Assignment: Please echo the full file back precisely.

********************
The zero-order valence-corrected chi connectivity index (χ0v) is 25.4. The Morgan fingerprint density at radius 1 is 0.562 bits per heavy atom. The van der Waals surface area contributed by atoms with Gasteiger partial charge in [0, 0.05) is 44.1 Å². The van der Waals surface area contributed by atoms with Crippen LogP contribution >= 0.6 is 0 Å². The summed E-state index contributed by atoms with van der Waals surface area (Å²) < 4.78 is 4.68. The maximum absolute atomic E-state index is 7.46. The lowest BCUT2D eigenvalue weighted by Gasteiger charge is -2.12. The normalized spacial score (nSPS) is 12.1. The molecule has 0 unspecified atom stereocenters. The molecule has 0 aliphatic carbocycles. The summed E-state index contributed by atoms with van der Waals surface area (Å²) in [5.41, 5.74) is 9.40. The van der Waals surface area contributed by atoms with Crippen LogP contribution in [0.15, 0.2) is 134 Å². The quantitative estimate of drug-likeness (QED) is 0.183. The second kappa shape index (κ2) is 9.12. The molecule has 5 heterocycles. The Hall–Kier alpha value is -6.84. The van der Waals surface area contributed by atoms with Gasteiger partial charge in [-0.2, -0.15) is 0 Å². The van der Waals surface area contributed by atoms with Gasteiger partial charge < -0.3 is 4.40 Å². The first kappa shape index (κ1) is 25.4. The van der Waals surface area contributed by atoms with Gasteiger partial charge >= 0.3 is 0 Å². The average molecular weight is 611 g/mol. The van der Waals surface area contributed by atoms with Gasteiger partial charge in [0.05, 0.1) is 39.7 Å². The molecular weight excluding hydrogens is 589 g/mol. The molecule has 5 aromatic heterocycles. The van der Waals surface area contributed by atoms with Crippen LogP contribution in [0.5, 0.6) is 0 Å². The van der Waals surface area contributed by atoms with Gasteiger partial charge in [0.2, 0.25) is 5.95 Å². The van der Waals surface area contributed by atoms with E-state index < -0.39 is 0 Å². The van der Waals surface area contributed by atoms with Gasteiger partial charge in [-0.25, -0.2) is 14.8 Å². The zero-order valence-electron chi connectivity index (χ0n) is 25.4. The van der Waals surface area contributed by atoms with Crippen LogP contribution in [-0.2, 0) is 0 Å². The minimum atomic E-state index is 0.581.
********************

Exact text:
The zero-order valence-corrected chi connectivity index (χ0v) is 25.4. The Morgan fingerprint density at radius 1 is 0.562 bits per heavy atom. The van der Waals surface area contributed by atoms with Gasteiger partial charge in [0, 0.05) is 44.1 Å². The van der Waals surface area contributed by atoms with Crippen LogP contribution >= 0.6 is 0 Å². The summed E-state index contributed by atoms with van der Waals surface area (Å²) < 4.78 is 4.68. The maximum absolute atomic E-state index is 7.46. The lowest BCUT2D eigenvalue weighted by Gasteiger charge is -2.12. The normalized spacial score (nSPS) is 12.1. The molecule has 0 unspecified atom stereocenters. The molecule has 0 aliphatic carbocycles. The summed E-state index contributed by atoms with van der Waals surface area (Å²) in [5.41, 5.74) is 9.40. The van der Waals surface area contributed by atoms with Crippen LogP contribution in [0.15, 0.2) is 134 Å². The quantitative estimate of drug-likeness (QED) is 0.183. The second kappa shape index (κ2) is 9.12. The molecule has 5 heterocycles. The Hall–Kier alpha value is -6.84. The van der Waals surface area contributed by atoms with Gasteiger partial charge in [-0.2, -0.15) is 0 Å². The van der Waals surface area contributed by atoms with Gasteiger partial charge < -0.3 is 4.40 Å². The first kappa shape index (κ1) is 25.4. The van der Waals surface area contributed by atoms with Gasteiger partial charge >= 0.3 is 0 Å². The average molecular weight is 611 g/mol. The van der Waals surface area contributed by atoms with Gasteiger partial charge in [0.05, 0.1) is 39.7 Å². The molecular weight excluding hydrogens is 589 g/mol. The molecule has 5 aromatic heterocycles. The van der Waals surface area contributed by atoms with Crippen LogP contribution in [0.5, 0.6) is 0 Å². The van der Waals surface area contributed by atoms with Gasteiger partial charge in [0.2, 0.25) is 5.95 Å². The van der Waals surface area contributed by atoms with E-state index < -0.39 is 0 Å². The van der Waals surface area contributed by atoms with Gasteiger partial charge in [-0.25, -0.2) is 14.8 Å². The zero-order valence-electron chi connectivity index (χ0n) is 25.4. The van der Waals surface area contributed by atoms with Crippen LogP contribution in [-0.2, 0) is 0 Å². The minimum atomic E-state index is 0.581.